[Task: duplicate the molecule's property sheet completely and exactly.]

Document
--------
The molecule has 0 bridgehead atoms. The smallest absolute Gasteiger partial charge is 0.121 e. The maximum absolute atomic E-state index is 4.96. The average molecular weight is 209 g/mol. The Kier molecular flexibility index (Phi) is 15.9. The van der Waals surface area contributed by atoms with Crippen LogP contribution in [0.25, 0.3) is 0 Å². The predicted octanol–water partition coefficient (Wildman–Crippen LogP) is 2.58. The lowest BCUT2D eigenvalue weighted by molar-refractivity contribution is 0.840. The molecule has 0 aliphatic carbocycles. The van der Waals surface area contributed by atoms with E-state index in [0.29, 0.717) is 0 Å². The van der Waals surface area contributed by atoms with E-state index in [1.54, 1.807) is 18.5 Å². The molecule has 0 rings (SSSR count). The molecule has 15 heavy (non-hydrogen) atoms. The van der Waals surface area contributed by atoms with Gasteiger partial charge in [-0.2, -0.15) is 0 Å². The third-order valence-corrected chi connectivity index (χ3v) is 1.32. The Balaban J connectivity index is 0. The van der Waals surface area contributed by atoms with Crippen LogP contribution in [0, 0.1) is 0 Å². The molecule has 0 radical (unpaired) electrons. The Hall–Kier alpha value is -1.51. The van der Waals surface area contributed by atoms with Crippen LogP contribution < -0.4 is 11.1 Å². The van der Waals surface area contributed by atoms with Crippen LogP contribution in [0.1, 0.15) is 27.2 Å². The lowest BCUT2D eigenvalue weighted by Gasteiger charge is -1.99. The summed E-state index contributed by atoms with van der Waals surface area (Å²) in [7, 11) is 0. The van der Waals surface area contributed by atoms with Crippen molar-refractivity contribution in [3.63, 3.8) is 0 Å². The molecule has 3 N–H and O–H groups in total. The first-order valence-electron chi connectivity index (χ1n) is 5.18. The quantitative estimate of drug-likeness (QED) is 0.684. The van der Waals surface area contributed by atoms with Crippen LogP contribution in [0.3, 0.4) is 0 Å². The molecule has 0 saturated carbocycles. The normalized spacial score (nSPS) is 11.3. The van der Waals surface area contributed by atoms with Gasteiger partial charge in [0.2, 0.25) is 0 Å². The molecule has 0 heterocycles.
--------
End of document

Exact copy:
The molecule has 0 bridgehead atoms. The smallest absolute Gasteiger partial charge is 0.121 e. The maximum absolute atomic E-state index is 4.96. The average molecular weight is 209 g/mol. The Kier molecular flexibility index (Phi) is 15.9. The van der Waals surface area contributed by atoms with Crippen LogP contribution in [0.25, 0.3) is 0 Å². The predicted octanol–water partition coefficient (Wildman–Crippen LogP) is 2.58. The lowest BCUT2D eigenvalue weighted by molar-refractivity contribution is 0.840. The molecule has 0 aliphatic carbocycles. The van der Waals surface area contributed by atoms with E-state index in [0.29, 0.717) is 0 Å². The van der Waals surface area contributed by atoms with E-state index in [1.54, 1.807) is 18.5 Å². The molecule has 0 rings (SSSR count). The molecule has 15 heavy (non-hydrogen) atoms. The van der Waals surface area contributed by atoms with Gasteiger partial charge in [-0.2, -0.15) is 0 Å². The third-order valence-corrected chi connectivity index (χ3v) is 1.32. The Balaban J connectivity index is 0. The van der Waals surface area contributed by atoms with Crippen LogP contribution in [0, 0.1) is 0 Å². The molecule has 0 radical (unpaired) electrons. The Hall–Kier alpha value is -1.51. The van der Waals surface area contributed by atoms with Crippen LogP contribution < -0.4 is 11.1 Å². The van der Waals surface area contributed by atoms with Crippen LogP contribution in [0.1, 0.15) is 27.2 Å². The lowest BCUT2D eigenvalue weighted by Gasteiger charge is -1.99. The summed E-state index contributed by atoms with van der Waals surface area (Å²) in [7, 11) is 0. The van der Waals surface area contributed by atoms with Crippen molar-refractivity contribution in [3.63, 3.8) is 0 Å². The molecule has 3 N–H and O–H groups in total. The first-order valence-electron chi connectivity index (χ1n) is 5.18. The quantitative estimate of drug-likeness (QED) is 0.684. The van der Waals surface area contributed by atoms with Crippen LogP contribution in [0.3, 0.4) is 0 Å². The molecule has 0 saturated carbocycles. The normalized spacial score (nSPS) is 11.3. The van der Waals surface area contributed by atoms with Gasteiger partial charge in [0.2, 0.25) is 0 Å². The molecule has 0 heterocycles.